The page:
There exist other gradient estimators that do not require explicit evaluations of , e.g. the denoising autoencoder (DAE) (Vincent et al., 2008; Vincent, 2011; Alain & Bengio, 2014) which, with infinitesimal noise, also provides an estimate of at convergence. However, applying such gradient estimators result in a doubleloop optimisation procedure since the gradient approximation is repeatedly required for fitting implicit distributions, which can be significantly slower than the proposed approach. Therefore we focus on “quick and dirty” approximations and only include comparisons to kernelbased gradient estimators in the following.
3.3.1 KDE gradient estimator: plugin estimator with density estimation
A naive approach for gradient approximation would first estimate the intractable density (up to a constant), then approximate the exact gradient by . Specifically, Singh (1977) considered kernel density estimation (KDE) , then differentiated through the KDE estimate to obtain the gradient estimator:
(14) 
Interestingly for translation invariant kernels the KDE gradient estimator (14) can be rewritten as Inspecting and comparing it with the Stein gradient estimator (9), one might notice that the Stein method uses the full kernel matrix as the preconditioner, while the KDE method computes an averaged “kernel similarity” for the denominator. We conjecture that this difference is key to the superior performance of the Stein gradient estimator when compared to the KDE gradient estimator (see later experiments). The KDE method only collects the similarity information between and other samples to form an estimate of , whereas for the Stein gradient estimator, the kernel similarity between and for all are also incorporated. Thus it is reasonable to conjecture that the Stein method can be more sample efficient, which also implies higher accuracy when the same number of samples are collected.
3.3.2 Score matching gradient estimator: minimising MSE
The KDE gradient estimator performs indirect approximation of the gradient via density estimation, which can be inaccurate. An alternative approach directly approximates the gradient by minimising the expected error w.r.t. the approximation :
(15) 
It has been shown in Hyvärinen (2005) that this objective can be reformulated as
(16) 
The key insight here is again the usage of integration by parts: after expanding the loss objective, the cross term can be rewritten as if assuming the boundary condition (4) for (see (6)). The optimum of (16) is referred as the score matching gradient estimator. The objective (15) is also called Fisher divergence (Johnson, 2004) which is a special case of KSD (11) by selecting . Thus the Stein gradient estimator can be viewed as a generalisation of the score matching estimator.
The comparison between the two estimators is more complicated. Certainly by the CauchySchwarz inequality the Fisher divergence is stronger than KSD in terms of detecting convergence (Liu et al., 2016). However it is difficult to perform direct gradient estimation by minimising the Fisher divergence, since (i) the Dirac kernel is nondifferentiable so that it is impossible to rewrite the divergence in a similar form to (12), and (ii) the transformation to (16) involves computing . So one needs to propose a parametric approximation to and then optimise the associated parameters accordingly, and indeed Sasaki et al. (2014) and Strathmann et al. (2015) derived a parametric solution by first approximating the log density up to a constant as , then minimising (16) to obtain the coefficients and constructing the gradient estimator as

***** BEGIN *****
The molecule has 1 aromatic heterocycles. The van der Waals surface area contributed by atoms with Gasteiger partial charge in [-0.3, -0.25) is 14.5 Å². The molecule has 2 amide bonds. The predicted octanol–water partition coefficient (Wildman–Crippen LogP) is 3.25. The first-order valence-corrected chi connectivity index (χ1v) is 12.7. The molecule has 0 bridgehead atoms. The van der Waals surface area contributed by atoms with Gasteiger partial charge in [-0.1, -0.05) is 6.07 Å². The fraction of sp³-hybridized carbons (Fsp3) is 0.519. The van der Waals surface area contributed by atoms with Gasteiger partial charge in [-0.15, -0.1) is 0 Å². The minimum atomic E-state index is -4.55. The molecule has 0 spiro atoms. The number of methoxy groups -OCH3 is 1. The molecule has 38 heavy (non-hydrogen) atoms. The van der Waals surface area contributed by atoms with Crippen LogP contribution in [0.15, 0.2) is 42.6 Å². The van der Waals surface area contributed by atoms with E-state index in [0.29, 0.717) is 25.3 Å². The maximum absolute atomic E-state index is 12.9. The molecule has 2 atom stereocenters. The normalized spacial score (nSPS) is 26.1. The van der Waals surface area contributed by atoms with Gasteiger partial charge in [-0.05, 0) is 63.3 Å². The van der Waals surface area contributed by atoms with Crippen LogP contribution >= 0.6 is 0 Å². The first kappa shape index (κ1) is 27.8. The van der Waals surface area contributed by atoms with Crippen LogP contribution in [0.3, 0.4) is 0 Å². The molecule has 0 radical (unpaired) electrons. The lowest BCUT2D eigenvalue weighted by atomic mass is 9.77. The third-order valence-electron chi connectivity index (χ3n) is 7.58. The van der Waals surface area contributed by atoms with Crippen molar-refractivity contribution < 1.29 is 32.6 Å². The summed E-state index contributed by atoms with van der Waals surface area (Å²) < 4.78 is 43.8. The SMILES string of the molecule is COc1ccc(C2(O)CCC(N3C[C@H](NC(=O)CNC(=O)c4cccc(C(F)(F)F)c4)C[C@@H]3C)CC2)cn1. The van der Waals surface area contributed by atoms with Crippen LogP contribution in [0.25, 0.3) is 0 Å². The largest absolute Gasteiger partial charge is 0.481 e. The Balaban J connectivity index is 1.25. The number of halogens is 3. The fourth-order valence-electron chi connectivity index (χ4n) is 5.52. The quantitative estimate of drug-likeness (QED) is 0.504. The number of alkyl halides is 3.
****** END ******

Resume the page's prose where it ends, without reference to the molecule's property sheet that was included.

(17) 
Therefore the usage of parametric estimation can potentially remove the advantage of using a stronger divergence. Conversely, the proposed Stein gradient estimator (9) is nonparametric in that it directly optimises over functions evaluated at locations . This brings in two key advantages over the score matching gradient estimator: (i) it removes the approximation error due to the use of restricted family of parametric approximations and thus can be potentially more accurate; (ii) it has a much simpler and ubiquitous form that applies to any kernel satisfying the boundary condition, whereas the score matching estimator requires tedious derivations for different kernels repeatedly (see appendix).
In terms of computation speed, since in most of the cases the computation of the score matching gradient estimator also involves kernel matrix inversions, both estimators are of the same order of complexity, which is (kernel matrix computation plus inversion). Lowrank approximations such as the Nyström method (Smola & Schökopf, 2000; Williams & Seeger, 2001) can enable speedup, but this is not investigated in the paper. Again we note here that kernelbased gradient estimators can still be faster than e.g. the DAE estimator since no doubleloop optimisation is required. Certainly it is possible to apply earlystopping for the innerloop DAE fitting. However the resulting gradient approximation might be very poor, which leads to unstable training and poorly fitted implicit distributions.
3.4 Adding predictive power
Though providing potentially more accurate approximations, the nonparametric estimator (9) has no predictive power as described so far. Crucially, many tasks in machine learning require predicting gradient functions at samples drawn from distributions other than , for example, in MLE corresponds to the model distribution which is learned using samples from the data distribution instead. To address this issue, we derive two predictive estimators, one generalised from the nonparametric estimator and the other minimises KSD using parametric approximations.
Predictions using the nonparametric estimator.